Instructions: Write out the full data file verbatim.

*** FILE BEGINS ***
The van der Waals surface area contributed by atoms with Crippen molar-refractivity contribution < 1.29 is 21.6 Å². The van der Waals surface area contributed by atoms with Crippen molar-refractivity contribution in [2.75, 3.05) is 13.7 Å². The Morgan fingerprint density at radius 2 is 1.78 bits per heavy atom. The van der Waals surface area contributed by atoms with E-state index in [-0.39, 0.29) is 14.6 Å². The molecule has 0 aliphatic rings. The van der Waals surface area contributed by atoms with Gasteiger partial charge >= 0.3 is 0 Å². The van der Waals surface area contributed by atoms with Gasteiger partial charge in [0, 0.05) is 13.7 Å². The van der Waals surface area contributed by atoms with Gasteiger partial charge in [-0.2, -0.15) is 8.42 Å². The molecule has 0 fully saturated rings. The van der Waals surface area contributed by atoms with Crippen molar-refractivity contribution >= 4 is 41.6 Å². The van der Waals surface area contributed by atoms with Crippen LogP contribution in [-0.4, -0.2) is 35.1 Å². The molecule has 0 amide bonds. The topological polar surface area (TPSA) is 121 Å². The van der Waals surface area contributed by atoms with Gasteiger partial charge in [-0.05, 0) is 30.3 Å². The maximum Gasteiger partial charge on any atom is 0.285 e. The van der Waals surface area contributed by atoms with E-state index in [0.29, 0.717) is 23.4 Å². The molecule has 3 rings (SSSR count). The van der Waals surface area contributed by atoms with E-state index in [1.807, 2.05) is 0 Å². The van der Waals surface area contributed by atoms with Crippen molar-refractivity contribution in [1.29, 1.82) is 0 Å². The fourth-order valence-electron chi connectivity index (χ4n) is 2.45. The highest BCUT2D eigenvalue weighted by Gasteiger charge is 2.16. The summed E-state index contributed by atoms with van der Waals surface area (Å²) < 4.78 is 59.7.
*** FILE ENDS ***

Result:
The van der Waals surface area contributed by atoms with Crippen molar-refractivity contribution < 1.29 is 21.6 Å². The van der Waals surface area contributed by atoms with Crippen molar-refractivity contribution in [2.75, 3.05) is 13.7 Å². The Morgan fingerprint density at radius 2 is 1.78 bits per heavy atom. The van der Waals surface area contributed by atoms with E-state index in [-0.39, 0.29) is 14.6 Å². The molecule has 0 aliphatic rings. The van der Waals surface area contributed by atoms with Gasteiger partial charge >= 0.3 is 0 Å². The van der Waals surface area contributed by atoms with Gasteiger partial charge in [0, 0.05) is 13.7 Å². The van der Waals surface area contributed by atoms with Gasteiger partial charge in [-0.2, -0.15) is 8.42 Å². The molecule has 0 fully saturated rings. The van der Waals surface area contributed by atoms with Crippen molar-refractivity contribution >= 4 is 41.6 Å². The van der Waals surface area contributed by atoms with Crippen LogP contribution in [-0.4, -0.2) is 35.1 Å². The molecule has 0 amide bonds. The topological polar surface area (TPSA) is 121 Å². The van der Waals surface area contributed by atoms with Gasteiger partial charge in [-0.05, 0) is 30.3 Å². The maximum Gasteiger partial charge on any atom is 0.285 e. The van der Waals surface area contributed by atoms with E-state index in [0.29, 0.717) is 23.4 Å². The molecule has 3 rings (SSSR count). The van der Waals surface area contributed by atoms with E-state index in [1.807, 2.05) is 0 Å². The van der Waals surface area contributed by atoms with Crippen molar-refractivity contribution in [1.29, 1.82) is 0 Å². The fourth-order valence-electron chi connectivity index (χ4n) is 2.45. The highest BCUT2D eigenvalue weighted by Gasteiger charge is 2.16. The summed E-state index contributed by atoms with van der Waals surface area (Å²) < 4.78 is 59.7.